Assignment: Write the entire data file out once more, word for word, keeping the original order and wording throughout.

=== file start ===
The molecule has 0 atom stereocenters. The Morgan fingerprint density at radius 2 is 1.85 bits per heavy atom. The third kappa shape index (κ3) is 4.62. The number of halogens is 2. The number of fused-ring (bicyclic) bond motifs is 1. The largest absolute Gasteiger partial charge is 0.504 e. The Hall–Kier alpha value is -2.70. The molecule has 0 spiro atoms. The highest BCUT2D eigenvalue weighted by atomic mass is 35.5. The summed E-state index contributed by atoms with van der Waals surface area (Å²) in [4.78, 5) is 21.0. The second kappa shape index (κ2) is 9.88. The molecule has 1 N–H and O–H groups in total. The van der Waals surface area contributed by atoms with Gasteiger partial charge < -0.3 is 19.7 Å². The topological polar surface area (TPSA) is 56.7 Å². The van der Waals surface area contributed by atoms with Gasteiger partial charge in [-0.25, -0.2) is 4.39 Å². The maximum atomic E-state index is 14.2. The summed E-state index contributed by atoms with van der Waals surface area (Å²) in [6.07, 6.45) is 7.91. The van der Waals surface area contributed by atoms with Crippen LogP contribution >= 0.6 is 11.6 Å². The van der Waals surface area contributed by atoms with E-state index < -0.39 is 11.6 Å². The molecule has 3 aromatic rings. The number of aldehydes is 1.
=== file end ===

The molecule has 0 atom stereocenters. The Morgan fingerprint density at radius 2 is 1.85 bits per heavy atom. The third kappa shape index (κ3) is 4.62. The number of halogens is 2. The number of fused-ring (bicyclic) bond motifs is 1. The largest absolute Gasteiger partial charge is 0.504 e. The Hall–Kier alpha value is -2.70. The molecule has 0 spiro atoms. The highest BCUT2D eigenvalue weighted by atomic mass is 35.5. The summed E-state index contributed by atoms with van der Waals surface area (Å²) in [4.78, 5) is 21.0. The second kappa shape index (κ2) is 9.88. The molecule has 1 N–H and O–H groups in total. The van der Waals surface area contributed by atoms with Gasteiger partial charge < -0.3 is 19.7 Å². The topological polar surface area (TPSA) is 56.7 Å². The van der Waals surface area contributed by atoms with Gasteiger partial charge in [-0.25, -0.2) is 4.39 Å². The maximum atomic E-state index is 14.2. The summed E-state index contributed by atoms with van der Waals surface area (Å²) in [6.07, 6.45) is 7.91. The van der Waals surface area contributed by atoms with Crippen LogP contribution >= 0.6 is 11.6 Å². The van der Waals surface area contributed by atoms with E-state index < -0.39 is 11.6 Å². The molecule has 3 aromatic rings. The number of aldehydes is 1.